Just a Fluke: Everything You Need to Know About Catching the Delicious Fish
By Jackson Forman
Fluke, AKA Summer Flounder, is a flat fish that roams the waters of the East Coast. Delicious to eat and easy to catch, they have strange anatomy. One side is brown, and one side is white. When they are younger, they have one eye on each side, and when they get older, the eye on the white side shifts to the brown side.
In order to catch fluke, you will need some specific equipment. I will link all of the gear. And, of course, you will need some bait. I know that a lot of pros use Berkley Gulp! I personally use it because it is strong, affordable, and the fish love it.
Now that you have some bait, you will need some hooks. There are a few options. You could go with a chicken rig, which consists of two hooks and a sinker. One of my favorites is a round ball jig head with one teaser hook.
How will you cast your rig without a line? I recommend using braid because it is super strong and has no stretch. I personally use a 20 lb braid. Using just a straight braid is no good. A fish could pull hard enough and make that braid slip. You will also need to get yourself some leaders, sections of line that connect the bait to the main line. Leader is mainly made of fluorocarbon. I use a 30-pound seaguar blue label fluorocarbon. There are two ways you could attach your mainline to your leader. You could either get a swivel, or you could tie a double uni knot.
Now for the most important part, the rod and reel. I recommend a spinning rod for beginners because it is way easier to cast. When you get more advanced, you can move up to a baitcaster. For a rod, I recommend the Tsunami Scale Tech. This is the rod that I use. It is in the lower price range, but it can put in the work of some fish. It is a stiffer rod which is good for jigging. I use this rod for pretty much every fish I catch whether that be fluke, stripers, or blackfish. And now, the reel. Im pretty broke, so I can’t get all the $600 dollar reels that the pros use. I’ve been using the same reel for around three years now. It is nothing special, it is just a cheap little Penn reel. I use the Shimano NEXAVE Fi and the Penn Fierce III. I just recently purchased the Shimano NEXAVE Ti, and I can say that it is a good reel for its price. A lot of avid anglers buy a reel like this and use it for three days because it is so cheap. Now you have all of the gear needed to catch some fluke.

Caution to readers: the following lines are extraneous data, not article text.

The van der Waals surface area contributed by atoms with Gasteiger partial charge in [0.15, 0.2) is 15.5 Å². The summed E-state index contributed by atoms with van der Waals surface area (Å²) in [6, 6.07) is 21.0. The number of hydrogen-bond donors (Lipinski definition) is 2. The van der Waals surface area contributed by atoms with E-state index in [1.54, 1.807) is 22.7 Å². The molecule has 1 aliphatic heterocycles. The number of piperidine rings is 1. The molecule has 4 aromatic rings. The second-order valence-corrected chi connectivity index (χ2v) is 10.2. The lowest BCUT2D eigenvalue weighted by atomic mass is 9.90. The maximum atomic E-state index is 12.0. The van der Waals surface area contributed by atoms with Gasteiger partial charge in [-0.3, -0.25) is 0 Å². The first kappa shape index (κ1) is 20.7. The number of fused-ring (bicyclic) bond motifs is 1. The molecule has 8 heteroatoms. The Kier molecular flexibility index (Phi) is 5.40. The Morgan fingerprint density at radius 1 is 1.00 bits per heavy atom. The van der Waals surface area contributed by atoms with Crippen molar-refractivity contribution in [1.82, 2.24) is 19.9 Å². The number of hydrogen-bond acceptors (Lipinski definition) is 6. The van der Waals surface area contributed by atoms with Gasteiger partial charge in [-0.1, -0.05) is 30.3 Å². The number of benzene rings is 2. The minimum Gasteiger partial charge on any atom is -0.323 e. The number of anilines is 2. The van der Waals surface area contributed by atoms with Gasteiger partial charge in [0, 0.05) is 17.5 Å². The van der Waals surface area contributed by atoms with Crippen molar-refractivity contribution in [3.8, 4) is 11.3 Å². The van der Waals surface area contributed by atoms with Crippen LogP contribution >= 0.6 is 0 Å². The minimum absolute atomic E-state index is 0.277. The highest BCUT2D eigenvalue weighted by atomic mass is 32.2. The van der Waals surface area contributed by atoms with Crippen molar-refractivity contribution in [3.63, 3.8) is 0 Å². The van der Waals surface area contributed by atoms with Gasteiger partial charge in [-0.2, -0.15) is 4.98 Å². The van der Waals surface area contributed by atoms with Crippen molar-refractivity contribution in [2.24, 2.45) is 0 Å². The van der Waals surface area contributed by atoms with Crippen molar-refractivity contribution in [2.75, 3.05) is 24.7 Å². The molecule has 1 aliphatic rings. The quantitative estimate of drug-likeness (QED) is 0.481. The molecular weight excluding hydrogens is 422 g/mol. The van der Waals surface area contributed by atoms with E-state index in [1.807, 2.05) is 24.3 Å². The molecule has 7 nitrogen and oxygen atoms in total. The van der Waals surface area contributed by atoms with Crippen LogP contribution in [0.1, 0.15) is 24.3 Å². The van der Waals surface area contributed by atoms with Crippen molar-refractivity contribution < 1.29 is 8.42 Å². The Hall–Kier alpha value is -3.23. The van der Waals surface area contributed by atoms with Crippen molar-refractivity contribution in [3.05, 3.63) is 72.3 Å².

It’s time to catch some fish. You will need to find yourself a beach, a boat, a bay, or even an inlet. You should make a long cast depending on where you are. Let’s say that you are at the beach. I personally like to fish off of the jetty. So now that you are at your spot, make a long cast. You will want to reel your line so that it is taut. When your line is tight, you will bounce it moderately fast, making small twitches. You want to bounce it for about five seconds at a time. After five seconds, pause, reel up, and make sure it is tight. Sometimes the fluke will attach your bait on the pause.
Now for the landing part. It can be difficult to land fluke from the jetty. What you will want to do is put your hand on the midsection of the rod, put your other hand on the butt of your rod, and then lift up. That method is good for smaller fish and small keepers. When you end up with that one doormat, you will want to walk the fish to the beach by sticking your rod over the edge of the jetty. When you get off the jetty, you can either pull it up on the sand or right to the edge of the water. When the fish is on the edge, you can put your rod down and pick it up in the water.
You have the fish, but you don’t know if it’s legal. If you don’t know the regulations for your area, you can always look it up. The 2022 season was two fish between 17 and 18 inches and one fish over 18 inches. You could keep three per day.
You have to be careful when dehooking a fluke. They have razor-sharp teeth that can rip up your hands. I have been bitten by a fluke before and it hurts. The worst bites are with the little ones because they can shake their heads really fast. You should invest in a pair of pliers for when the hook goes deep into their mouths. When the hook is outside of their mouths, you can just use your fingers. I recommend bringing some sort of rag because fluke have really small scales and really sticky slime. After you catch your keeper, what you want to do is bleed your fish. You do this by taking pliers and ripping out their gills. You have to do this while they are still alive because their heart’s still beating. If you don’t do this, the meat will taste really fishy.
There are so many ways to cook fluke. You can go with grilled, fried, or even baked. My favorite technique is to cover a fluke fillet in a mixture of panko breadcrumbs, salt, pepper, and cajun seasoning, then fry it in vegetable oil. Frying it makes it really crunchy and flaky.
I really enjoy fishing for fluke, and I hope you do too. If there are any more questions you have, give me a shout.